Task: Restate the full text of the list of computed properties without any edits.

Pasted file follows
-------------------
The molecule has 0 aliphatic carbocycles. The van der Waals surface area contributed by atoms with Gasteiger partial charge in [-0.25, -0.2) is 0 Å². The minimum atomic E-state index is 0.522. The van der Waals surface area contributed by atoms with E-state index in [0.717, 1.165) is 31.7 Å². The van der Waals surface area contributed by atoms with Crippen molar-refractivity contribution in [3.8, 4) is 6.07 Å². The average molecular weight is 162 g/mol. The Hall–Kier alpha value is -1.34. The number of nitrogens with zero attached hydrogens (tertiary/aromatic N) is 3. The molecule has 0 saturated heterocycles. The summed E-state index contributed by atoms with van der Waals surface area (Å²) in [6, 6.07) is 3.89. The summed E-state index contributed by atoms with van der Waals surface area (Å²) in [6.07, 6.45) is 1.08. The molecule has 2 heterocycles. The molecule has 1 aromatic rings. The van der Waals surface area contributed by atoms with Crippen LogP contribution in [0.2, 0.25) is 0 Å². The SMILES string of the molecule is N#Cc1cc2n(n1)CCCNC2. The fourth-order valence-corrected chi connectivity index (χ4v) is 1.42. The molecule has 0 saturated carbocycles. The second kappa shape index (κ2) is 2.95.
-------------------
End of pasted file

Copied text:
The molecule has 0 aliphatic carbocycles. The van der Waals surface area contributed by atoms with Gasteiger partial charge in [-0.25, -0.2) is 0 Å². The minimum atomic E-state index is 0.522. The van der Waals surface area contributed by atoms with E-state index in [0.717, 1.165) is 31.7 Å². The van der Waals surface area contributed by atoms with Crippen molar-refractivity contribution in [3.8, 4) is 6.07 Å². The average molecular weight is 162 g/mol. The Hall–Kier alpha value is -1.34. The number of nitrogens with zero attached hydrogens (tertiary/aromatic N) is 3. The molecule has 0 saturated heterocycles. The summed E-state index contributed by atoms with van der Waals surface area (Å²) in [6, 6.07) is 3.89. The summed E-state index contributed by atoms with van der Waals surface area (Å²) in [6.07, 6.45) is 1.08. The molecule has 2 heterocycles. The molecule has 1 aromatic rings. The van der Waals surface area contributed by atoms with Crippen LogP contribution in [0.2, 0.25) is 0 Å². The SMILES string of the molecule is N#Cc1cc2n(n1)CCCNC2. The fourth-order valence-corrected chi connectivity index (χ4v) is 1.42. The molecule has 0 saturated carbocycles. The second kappa shape index (κ2) is 2.95.